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The order highlights Turkish Airline’s remarkable expansion during the past two decades.

Turkish Airlines pulled the trigger on its long-anticipated aircraft order, opting for 220 Airbus planes. The order could reach as many as 345 planes if all purchase rights are ultimately exercised. It includes both widebody A350s for overseas routes, and narrowbody A32neos for shorter-haul journeys.

On two separate occasions earlier this year, Turkish announced orders for 14 A350-900s, planes that compete roughly in the same size category as Boeing’s 787-9. The new order includes an additional 50 A350-900s, with purchase rights for another 20.

In addition, Turkish will take 15 A350-1000s, which are larger than the -900s. It added five (or 10 with purchase rights) A350 freighters. The A321 order, meanwhile, involves 150 firm units, with purchase rights for another 100.

“The addition of these advanced Airbus aircraft to our fleet will not only enhance our operational capabilities but also significantly contribute to our environmental goals,” said Turkish Airlines chairman Ahmet Bolat.

Turkish Airlines’ Fleet

In a November company presentation to investors, Turkish said it currently operates 435 planes, which include Boeing 737s, 777s, and 787s, and Airbus A320/321s, A330s, and A350s. That’s up from about 350 total aircraft before the pandemic, and a mere 98 on the eve of the 2008-09 global financial crisis. Some of the newly-ordered Airbus planes will be for growth, others for replacing older aircraft as they’re retired.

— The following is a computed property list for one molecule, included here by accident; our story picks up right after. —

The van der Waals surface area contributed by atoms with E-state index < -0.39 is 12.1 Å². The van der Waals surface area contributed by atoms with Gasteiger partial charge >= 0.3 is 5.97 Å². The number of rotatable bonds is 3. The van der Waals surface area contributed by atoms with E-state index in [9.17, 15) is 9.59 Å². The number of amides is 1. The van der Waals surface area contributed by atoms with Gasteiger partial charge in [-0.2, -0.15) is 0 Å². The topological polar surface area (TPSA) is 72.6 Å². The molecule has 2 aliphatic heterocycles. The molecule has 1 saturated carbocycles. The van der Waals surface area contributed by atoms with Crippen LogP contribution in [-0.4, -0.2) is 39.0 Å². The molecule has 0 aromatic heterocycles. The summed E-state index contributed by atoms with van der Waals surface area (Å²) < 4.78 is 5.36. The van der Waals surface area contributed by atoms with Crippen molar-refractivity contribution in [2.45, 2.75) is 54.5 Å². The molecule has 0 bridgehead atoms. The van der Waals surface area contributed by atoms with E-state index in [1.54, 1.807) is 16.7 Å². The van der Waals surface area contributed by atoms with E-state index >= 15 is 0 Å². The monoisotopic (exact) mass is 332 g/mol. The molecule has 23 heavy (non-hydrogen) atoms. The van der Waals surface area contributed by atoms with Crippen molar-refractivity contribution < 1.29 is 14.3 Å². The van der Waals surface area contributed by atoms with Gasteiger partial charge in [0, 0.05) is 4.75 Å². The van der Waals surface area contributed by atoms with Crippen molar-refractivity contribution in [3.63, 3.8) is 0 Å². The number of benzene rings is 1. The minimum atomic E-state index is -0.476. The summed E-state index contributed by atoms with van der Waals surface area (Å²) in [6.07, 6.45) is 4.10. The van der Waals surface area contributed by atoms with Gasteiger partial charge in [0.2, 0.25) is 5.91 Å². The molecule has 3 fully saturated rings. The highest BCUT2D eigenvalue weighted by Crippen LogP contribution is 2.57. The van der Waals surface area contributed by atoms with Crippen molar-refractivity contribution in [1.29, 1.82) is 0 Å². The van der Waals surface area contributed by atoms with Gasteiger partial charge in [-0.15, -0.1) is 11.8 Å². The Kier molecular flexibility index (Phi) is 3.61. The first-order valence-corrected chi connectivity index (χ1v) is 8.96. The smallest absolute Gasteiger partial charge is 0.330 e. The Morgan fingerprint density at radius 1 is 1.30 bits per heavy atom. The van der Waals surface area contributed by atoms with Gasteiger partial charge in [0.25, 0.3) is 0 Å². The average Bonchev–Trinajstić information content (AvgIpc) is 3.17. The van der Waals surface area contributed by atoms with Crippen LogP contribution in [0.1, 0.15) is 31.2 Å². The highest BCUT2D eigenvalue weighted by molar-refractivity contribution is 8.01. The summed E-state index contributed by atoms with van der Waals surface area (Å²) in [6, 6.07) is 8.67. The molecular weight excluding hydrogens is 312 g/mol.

Boeing was hoping to land more orders from Turkish. According to Cirium Fleets Analyzer, the airline has 31 737 Maxes and 11 787s still to be delivered. Sun Express, a Turkish-Lufthansa joint venture airline, has another 32 Maxes on order. Turkish has not, to Boeing’s disappointment, ordered any 777Xs thus far. The 777X is the largest plane Boeing currently sells.  

This year through November, Turkish noted in a recent release, passenger traffic was up 17% from the year prior. Some of that growth reflects the reopening of markets that were closed during the pandemic, notably in Asia.

But it also highlights the airline’s remarkable expansion during the past two decades, underpinned by Istanbul’s favorable geography, Turkey’s large tourist sector, and the airline’s unit cost advantages versus European rivals. It’s also growing a low-cost carrier that it owns, recently rebranded as AJet. And it operates a fast-growing cargo airline.

Ten years from now, Turkish aims to have a fleet of more than 800 planes, servicing more than 100 million passengers a year. 

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Tags: airbus, airlines, turkish airlines

Photo credit: A Turkish Airbus A350 takes off. jounigripen / Flickr

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